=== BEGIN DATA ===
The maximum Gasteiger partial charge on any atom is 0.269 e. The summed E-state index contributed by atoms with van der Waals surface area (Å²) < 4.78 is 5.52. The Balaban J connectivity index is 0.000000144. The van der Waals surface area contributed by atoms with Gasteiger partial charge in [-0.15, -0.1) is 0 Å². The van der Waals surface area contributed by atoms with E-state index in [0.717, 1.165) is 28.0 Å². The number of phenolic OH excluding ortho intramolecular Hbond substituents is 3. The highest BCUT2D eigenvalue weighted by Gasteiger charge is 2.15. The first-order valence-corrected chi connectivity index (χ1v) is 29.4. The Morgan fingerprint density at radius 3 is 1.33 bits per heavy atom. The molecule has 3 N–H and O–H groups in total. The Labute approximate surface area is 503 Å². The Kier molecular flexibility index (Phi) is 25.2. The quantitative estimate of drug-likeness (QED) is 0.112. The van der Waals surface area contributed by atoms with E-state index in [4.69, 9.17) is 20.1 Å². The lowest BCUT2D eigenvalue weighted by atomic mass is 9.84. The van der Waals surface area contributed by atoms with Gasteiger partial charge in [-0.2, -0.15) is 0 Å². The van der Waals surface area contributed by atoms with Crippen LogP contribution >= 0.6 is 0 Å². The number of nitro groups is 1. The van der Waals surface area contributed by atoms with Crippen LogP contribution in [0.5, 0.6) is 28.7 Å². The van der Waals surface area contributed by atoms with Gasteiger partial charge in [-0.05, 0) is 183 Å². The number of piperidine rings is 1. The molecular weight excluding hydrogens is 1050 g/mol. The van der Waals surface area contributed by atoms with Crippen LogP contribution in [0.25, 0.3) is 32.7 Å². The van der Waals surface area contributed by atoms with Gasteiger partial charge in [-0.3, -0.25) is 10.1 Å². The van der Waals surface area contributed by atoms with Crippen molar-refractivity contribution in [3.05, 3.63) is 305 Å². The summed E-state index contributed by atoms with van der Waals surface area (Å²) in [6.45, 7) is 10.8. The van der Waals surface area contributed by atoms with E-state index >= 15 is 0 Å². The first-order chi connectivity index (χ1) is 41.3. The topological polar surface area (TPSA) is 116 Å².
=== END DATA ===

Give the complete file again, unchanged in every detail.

The maximum Gasteiger partial charge on any atom is 0.269 e. The summed E-state index contributed by atoms with van der Waals surface area (Å²) < 4.78 is 5.52. The Balaban J connectivity index is 0.000000144. The van der Waals surface area contributed by atoms with Gasteiger partial charge in [-0.15, -0.1) is 0 Å². The van der Waals surface area contributed by atoms with E-state index in [0.717, 1.165) is 28.0 Å². The number of phenolic OH excluding ortho intramolecular Hbond substituents is 3. The highest BCUT2D eigenvalue weighted by Gasteiger charge is 2.15. The first-order valence-corrected chi connectivity index (χ1v) is 29.4. The Morgan fingerprint density at radius 3 is 1.33 bits per heavy atom. The molecule has 3 N–H and O–H groups in total. The Labute approximate surface area is 503 Å². The Kier molecular flexibility index (Phi) is 25.2. The quantitative estimate of drug-likeness (QED) is 0.112. The van der Waals surface area contributed by atoms with E-state index in [4.69, 9.17) is 20.1 Å². The lowest BCUT2D eigenvalue weighted by atomic mass is 9.84. The van der Waals surface area contributed by atoms with Gasteiger partial charge in [-0.2, -0.15) is 0 Å². The van der Waals surface area contributed by atoms with Crippen LogP contribution >= 0.6 is 0 Å². The number of nitro groups is 1. The van der Waals surface area contributed by atoms with Crippen LogP contribution in [0.5, 0.6) is 28.7 Å². The van der Waals surface area contributed by atoms with Gasteiger partial charge in [-0.05, 0) is 183 Å². The number of piperidine rings is 1. The molecular weight excluding hydrogens is 1050 g/mol. The van der Waals surface area contributed by atoms with Crippen LogP contribution in [0.25, 0.3) is 32.7 Å². The van der Waals surface area contributed by atoms with Gasteiger partial charge in [-0.3, -0.25) is 10.1 Å². The van der Waals surface area contributed by atoms with Crippen molar-refractivity contribution in [3.05, 3.63) is 305 Å². The summed E-state index contributed by atoms with van der Waals surface area (Å²) in [6.45, 7) is 10.8. The van der Waals surface area contributed by atoms with E-state index >= 15 is 0 Å². The first-order chi connectivity index (χ1) is 41.3. The topological polar surface area (TPSA) is 116 Å².